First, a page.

- Make meals in bulk and freeze to save time for those mealtime emergencies.
- Avoid adding salt and sugar to your child’s solid food. Rather flavour food with garlic, minced onion and mild herbs.
- Experiment with veggies. Add grated or mashed vegetables to sauces, soup or meat dishes to increase the fibre and micronutrient content of the meal.
- Your baby should “eat a rainbow”. Think of vibrant colours of fruit and vegetables such as red, green, orange, yellow and even purple.
- Make smoothies with fruit that’s about to expire. Add them to plain yoghurt and blend. Nut butters can be added for additional healthy fats.
If you’re concerned that your child might choke, Lucinda has these tips:
Remember, your baby’s gag reflex is the strongest during infancy as a way to protect what they ingest. So, try not to worry too much if your child gags. Also try the following:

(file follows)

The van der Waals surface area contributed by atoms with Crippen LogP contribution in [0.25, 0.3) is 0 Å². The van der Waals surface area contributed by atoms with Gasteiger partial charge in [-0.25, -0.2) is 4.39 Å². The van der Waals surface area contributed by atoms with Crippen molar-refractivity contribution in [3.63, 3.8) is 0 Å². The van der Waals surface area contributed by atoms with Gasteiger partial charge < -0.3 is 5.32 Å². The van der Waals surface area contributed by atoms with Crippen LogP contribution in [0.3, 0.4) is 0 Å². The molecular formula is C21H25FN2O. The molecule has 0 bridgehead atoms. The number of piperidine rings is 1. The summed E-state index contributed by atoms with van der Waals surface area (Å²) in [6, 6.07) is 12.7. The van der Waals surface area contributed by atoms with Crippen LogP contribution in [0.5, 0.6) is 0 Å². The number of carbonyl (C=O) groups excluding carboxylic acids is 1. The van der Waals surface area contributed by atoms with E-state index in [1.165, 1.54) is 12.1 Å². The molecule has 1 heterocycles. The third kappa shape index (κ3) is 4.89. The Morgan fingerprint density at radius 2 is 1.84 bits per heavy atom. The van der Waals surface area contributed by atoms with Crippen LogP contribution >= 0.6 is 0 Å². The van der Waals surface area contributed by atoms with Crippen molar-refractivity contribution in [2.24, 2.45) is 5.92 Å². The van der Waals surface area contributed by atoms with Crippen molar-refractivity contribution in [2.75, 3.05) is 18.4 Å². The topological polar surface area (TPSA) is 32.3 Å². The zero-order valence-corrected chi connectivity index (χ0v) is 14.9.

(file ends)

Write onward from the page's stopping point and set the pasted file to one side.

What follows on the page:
- Do a gradual transition to texture. Add couscous, quinoa, and crushed seeds to pureed food to start with.
- Always offer soft food that your baby can crush between her fingers. If you can break it easily, your child’s powerful gums can too.
- Use a grater to gradually add fruit and vegetables to meals.
- Avoid distractions such as the TV during mealtimes as they can take attention away from eating. Rather let your child play with pieces of food.
- Use a safe highchair that supports your child sufficiently during meals. Sitting in a proper upright position is the best way to avoid choking.